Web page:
Sky gets a “not guilty” verdict, but for James Murdoch, Ofcom’s ruling is more of a “not proven”. The watchdog says Sky is fit and proper to hold a broadcasting licence – good news for a successful business at risk of being tainted by association, and good news too for UK TV.
As for Mr Murdoch, Ofcom says his conduct with regard to News Group Newspapers repeatedly fell short of what a company director’s should be, but on the evidence available cannot finger him for wrongdoing or any cover-up.
The most damning adjective may be “ill-judged”, but for him the most worrying description of his actions – and inaction – in the face of allegations of phone hacking is surely “difficult to comprehend”. Coupled with the emphasis on what may come out of criminal proceedings and the Leveson inquiry, it suggests that Ofcom will continue its search for clues to discover why Mr Murdoch behaved as he did.
BSkyB, meanwhile, shows every sign of standing by its man, based on its knowledge of Mr Murdoch as a chief executive, chairman and non-executive director for almost a decade.
In terms of his commitment to BSkyB that looks right. After all, his personally difficult decision in April to step down as chairman to stop BSkyB being infected by the scandals at News Corp has paid off. Yet he failed to perform properly running the newspaper operations. Even though he is famously less interested in print than in programmes, that failure remains relevant to his suitability as a board member. If companies can rely on directors fulfilling their duties adequately only when they are really gripped by what they are doing, then large swathes of corporate life are heading for disorder.
The bigger question is what happens to News Corp’s 39.1 per cent stake. Its moment as a possible full owner of the UK’s most valuable commercial broadcaster has been and gone, and the Murdoch influence over BSkyB will never be greater than it is now. To avoid casting a pall over the share price of a group with such a strong emotional hold on family members, News Corp should announce plans to sell down its stake. An orderly distancing is the proper end for what was once such a close relationship.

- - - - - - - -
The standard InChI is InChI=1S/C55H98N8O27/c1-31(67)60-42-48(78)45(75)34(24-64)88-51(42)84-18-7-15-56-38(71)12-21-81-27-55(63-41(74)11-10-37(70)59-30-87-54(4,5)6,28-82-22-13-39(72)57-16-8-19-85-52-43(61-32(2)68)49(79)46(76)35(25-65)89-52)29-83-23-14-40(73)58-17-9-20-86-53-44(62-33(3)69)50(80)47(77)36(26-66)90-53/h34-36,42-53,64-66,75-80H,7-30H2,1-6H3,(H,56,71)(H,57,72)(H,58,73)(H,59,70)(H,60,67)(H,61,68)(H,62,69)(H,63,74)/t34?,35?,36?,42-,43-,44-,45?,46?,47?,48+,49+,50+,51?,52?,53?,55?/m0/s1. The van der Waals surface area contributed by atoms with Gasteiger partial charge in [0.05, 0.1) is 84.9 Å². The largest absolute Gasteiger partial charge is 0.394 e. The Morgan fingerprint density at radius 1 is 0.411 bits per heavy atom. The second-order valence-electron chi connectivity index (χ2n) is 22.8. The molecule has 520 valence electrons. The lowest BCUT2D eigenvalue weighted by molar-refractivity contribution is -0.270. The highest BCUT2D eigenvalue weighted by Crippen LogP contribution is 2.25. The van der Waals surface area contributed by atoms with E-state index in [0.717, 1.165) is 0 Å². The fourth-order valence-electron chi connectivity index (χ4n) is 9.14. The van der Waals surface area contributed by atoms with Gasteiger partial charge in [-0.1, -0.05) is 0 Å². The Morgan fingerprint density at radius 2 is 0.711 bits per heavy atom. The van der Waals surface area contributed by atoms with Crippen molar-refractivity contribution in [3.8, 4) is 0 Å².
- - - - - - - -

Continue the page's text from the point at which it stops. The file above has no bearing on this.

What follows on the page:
An ouch from Ocado
It’s a good job the carrier bags used by online grocer Ocado are sturdier than investor confidence in its business model. A slowdown of sales growth in the third quarter prompted a share price drop of 4 per cent. It is now at a six-month low and less than half its value at the end of April.
As a response to a 9.9 per cent increase in gross sales, the market reaction might seem severe. But some reasons offered for the slip are unconvincing. Tim Steiner, chief executive, suggested that diamond jubilee and Olympic events disrupted normal ordering patterns, perhaps because people went abroad for longer, or stayed in the UK but ate out more. Pointing to reassuringly expensive Ocado customers, the first comment may be true, but the second is counter-intuitive given that the summer made couch potatoes of us all (or almost all of us).
Whatever its cause, the performance has revived speculation about a possible sale, no matter how much executives dismiss such chat. Both Wm Morrison and Marks and Spencer might value Ocado’s infrastructure. But Ocado’s agreement to sell Waitrose goodies means any rival acquirer would have to fork out an extra £40m or more to the grocery arm of the John Lewis Partnership if it bought more than 50 per cent of the group. Meanwhile, Waitrose itself is forcing the competitive pace, and could end up being able to buy Ocado at a bargain price.
The long-term attitudes associated with John Lewis can sometimes make it seem a softie compared with hard-nosed plcs. In putting itself in such a strong position, Waitrose shows this is not the case.
The end is nigh
It’s traditional for boards of directors to agree a deal finally and formally on a Sunday in order to announce it first thing on a Monday. This makes takeover disclosure obligations straightforward. Working through the weekend can also give a pleasing sense of importance and drama to an announcement.
But if the boards of Glencore and Xstrata have indeed in effect fixed the details of their long-planned $80bn get-together, can they please put us out of our misery and reveal all this side of the weekend? The significance of the deal for the natural resources sector means it needs no added impact from the circumstances of getting the go-ahead, while the occasionally tricky nature of their courtship has already put observers through the wringer quite enough.